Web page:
Node.js v4.0.0 — Node at its best
by Jeremiah Senkpiel (reposted from NodeSource.com)
Node.js v4.0.0 has just been released. This is a huge milestone for Node under the new Node.js Foundation. All thanks to the development process inherited from the io.js fork.
As it stands, the v4.0.0 release represents Node at its best. Patches are more thoroughly reviewed, the state of the test suite is better, and there are more active contributors than ever.
Let’s take a deeper dive into the v4.0.0 release and the future of Node releases.
This is the most stable Node ever
Node core now has 44 Collaborators (15 of which are technical steering committee (TSC) members), all who are able to review and sign-off on patches. With so many people able to review, patches are often signed-off on by two or three collaborators. Also, having more than one sign-off is actively encouraged for non-trivial patches. The result is a substantial increase in the quality of code and documentation that ends up being merged in.
Now, all patches submitted must be signed-off on by at least one collaborator and run against the continuous integration testing suite before being merged. This even includes patches submitted by TSC members. Consequently, the nodejs/node repository that releases — including v4.0.0 — will now come from has had over 400 more total pull requests than issues filed in its short lifespan. All while still maintaining a lower amount of open pull requests and issues than the original repository.
Since a focus on stability has come to the core of the Node project, a new initiative has been spun up to test a range of common npm modules prior to any Node releases. This testing, known as (npm) smoke-testing, is critical for ensuring API stability going forward. Smoke-testing also lets modules’ test suites extend our own tests, which reinforces our confidence in the stability of the release.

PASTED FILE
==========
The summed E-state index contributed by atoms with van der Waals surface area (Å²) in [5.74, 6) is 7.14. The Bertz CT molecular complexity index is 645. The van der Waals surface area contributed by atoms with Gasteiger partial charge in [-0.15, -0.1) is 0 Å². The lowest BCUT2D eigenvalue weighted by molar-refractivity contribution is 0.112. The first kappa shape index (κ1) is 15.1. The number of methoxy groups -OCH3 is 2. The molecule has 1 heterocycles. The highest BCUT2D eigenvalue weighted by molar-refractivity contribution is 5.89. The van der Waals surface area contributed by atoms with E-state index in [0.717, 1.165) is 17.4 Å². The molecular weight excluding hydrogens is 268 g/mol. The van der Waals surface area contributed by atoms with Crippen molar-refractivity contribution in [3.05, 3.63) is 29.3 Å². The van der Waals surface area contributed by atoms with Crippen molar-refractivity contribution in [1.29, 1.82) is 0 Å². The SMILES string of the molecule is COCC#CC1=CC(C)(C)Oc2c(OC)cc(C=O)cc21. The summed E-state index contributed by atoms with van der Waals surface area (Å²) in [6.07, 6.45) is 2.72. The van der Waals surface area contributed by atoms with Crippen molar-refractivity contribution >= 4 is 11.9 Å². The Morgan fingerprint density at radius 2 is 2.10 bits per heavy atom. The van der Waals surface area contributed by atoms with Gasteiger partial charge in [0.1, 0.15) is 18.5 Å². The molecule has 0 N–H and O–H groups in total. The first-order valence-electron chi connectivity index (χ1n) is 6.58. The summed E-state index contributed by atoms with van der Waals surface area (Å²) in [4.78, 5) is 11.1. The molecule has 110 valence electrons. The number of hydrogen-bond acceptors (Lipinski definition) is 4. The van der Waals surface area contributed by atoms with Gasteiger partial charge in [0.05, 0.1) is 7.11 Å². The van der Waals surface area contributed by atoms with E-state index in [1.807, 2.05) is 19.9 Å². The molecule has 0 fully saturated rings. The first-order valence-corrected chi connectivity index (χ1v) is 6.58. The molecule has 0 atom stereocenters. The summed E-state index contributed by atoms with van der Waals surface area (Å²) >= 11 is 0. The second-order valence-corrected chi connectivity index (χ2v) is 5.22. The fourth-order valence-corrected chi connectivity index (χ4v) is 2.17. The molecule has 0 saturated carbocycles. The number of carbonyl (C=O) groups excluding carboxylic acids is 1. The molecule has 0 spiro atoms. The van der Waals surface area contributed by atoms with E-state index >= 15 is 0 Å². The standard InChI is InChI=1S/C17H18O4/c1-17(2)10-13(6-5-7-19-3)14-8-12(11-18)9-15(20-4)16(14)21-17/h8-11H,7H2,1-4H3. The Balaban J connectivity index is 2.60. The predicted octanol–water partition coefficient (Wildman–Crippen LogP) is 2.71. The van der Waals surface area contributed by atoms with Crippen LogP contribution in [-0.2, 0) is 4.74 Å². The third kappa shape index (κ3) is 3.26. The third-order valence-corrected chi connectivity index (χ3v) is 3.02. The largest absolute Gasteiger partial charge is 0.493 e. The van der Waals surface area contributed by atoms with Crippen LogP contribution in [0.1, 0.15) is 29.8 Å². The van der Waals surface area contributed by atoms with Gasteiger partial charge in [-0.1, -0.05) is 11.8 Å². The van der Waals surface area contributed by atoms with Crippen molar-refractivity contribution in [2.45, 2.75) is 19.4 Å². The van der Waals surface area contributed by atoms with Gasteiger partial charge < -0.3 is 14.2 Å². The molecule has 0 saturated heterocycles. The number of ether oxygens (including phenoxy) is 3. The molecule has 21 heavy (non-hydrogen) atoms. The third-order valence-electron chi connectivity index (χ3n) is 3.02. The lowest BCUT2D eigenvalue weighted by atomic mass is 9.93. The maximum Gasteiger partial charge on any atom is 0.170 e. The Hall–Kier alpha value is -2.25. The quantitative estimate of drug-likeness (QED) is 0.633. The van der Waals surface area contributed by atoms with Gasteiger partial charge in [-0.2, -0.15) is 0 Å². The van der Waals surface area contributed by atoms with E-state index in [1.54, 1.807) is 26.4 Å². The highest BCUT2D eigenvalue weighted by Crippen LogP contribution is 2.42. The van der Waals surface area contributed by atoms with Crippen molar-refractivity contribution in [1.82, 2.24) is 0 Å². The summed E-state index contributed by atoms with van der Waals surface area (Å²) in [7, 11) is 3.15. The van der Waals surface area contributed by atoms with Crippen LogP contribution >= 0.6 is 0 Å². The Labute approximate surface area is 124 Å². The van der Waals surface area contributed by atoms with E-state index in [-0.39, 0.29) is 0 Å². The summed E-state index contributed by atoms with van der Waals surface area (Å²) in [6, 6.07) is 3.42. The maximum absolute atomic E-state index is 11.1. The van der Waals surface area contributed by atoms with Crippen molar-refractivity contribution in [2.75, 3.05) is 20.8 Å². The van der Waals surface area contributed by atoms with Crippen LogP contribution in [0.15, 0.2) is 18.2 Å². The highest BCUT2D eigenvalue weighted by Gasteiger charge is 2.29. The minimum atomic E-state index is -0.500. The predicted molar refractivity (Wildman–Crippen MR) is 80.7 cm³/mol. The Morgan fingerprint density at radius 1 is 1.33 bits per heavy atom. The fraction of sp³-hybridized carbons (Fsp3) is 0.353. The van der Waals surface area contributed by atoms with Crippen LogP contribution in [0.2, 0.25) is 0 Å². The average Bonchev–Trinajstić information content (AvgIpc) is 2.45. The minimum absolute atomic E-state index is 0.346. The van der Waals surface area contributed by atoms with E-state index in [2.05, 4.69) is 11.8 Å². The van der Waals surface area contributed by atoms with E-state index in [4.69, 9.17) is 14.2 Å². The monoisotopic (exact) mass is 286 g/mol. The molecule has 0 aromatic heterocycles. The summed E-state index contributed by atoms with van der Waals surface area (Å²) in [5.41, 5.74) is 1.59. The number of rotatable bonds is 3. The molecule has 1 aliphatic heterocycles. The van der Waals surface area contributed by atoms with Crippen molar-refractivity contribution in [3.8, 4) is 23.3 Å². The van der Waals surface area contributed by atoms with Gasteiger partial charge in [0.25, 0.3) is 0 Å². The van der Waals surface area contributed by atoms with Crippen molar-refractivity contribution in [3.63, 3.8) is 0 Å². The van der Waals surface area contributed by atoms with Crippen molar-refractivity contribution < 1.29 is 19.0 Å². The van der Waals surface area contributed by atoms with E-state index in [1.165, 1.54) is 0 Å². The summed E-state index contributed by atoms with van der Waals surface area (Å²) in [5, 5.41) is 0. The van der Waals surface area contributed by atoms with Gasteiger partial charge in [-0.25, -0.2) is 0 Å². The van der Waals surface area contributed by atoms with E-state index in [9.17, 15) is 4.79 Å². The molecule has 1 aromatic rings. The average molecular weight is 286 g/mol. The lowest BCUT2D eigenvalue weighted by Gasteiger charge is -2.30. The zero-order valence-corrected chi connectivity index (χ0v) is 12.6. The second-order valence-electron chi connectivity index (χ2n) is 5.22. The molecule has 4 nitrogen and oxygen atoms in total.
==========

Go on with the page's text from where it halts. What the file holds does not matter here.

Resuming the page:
The introduction of SemVer
A Major.Minor.Patch Game
In the past, Node core was versioned much differently than most npm modules the community uses. npm brought the concept of SemVer to the forefront, where releases can be versioned so that developers can more easily tell if changes will be compatible with their current code. Node will take over the SemVer-versioned numbering sequence established by io.js moving forward. As io.js v3.x was the most recent major release, the first converged release will be Node v4.0.0.
Going forward, Node.js will rigorously adhere to SemVer. As such, changes that would break user code will only be released in bi-yearly Major (X.0.0) releases. This allows more frequent releases of API-stable features in Minor (0.X.0) releases, and regular fixes or improvements in Patch (0.0.X) releases.
Frequent releases with SemVver
With better testing to ensure stability, and more collaborators actively improving the code base, Node v4.0.0 will be able to use SemVver and maintain the much more frequent weekly patch-or-minor release schedule established by io.js. Under this schedule, API-stable fixes, features, and improvements are able to become usable in the hands of developers week-by-week without requiring any changes to user code.
Having more frequent releases also has a positive effect on the state of security practices in Node.js. This means that releases can go out as quickly as the same day a vulnerability is reported, or the same day that dependencies like OpenSSL receive security updates. Node v4.0.0 optimizes for security by default, and does its best to reflect current security best practices in those defaults. As such, insecure ciphers such as RC4 are rejected by default, and the insecure SSLv2/3 support in OpenSSL has been disabled.
The v4 release line of Node promises to be the best yet. Frequent minor and patch releases will only serve to improve v4.0.0. While seeming like a large version gap, v4.0.0 is actually quite similar to Node v0.12. However, it comes with all the fixes and minor improvements from io.js, as well as the revised development process.
All of this has been done for the benefit of the larger Node community, whether your use- cases for Node are for enterprise deployments, front-end toolchains, hardware hackery, client-side apps, or something out of the box whatever you can imagine. Node going forward will only improve, both in the v4 release line and beyond. With so many new people joining to collaborate on and around Node core, it is becoming a world-class platform that is built both for the community and by the community. Join us!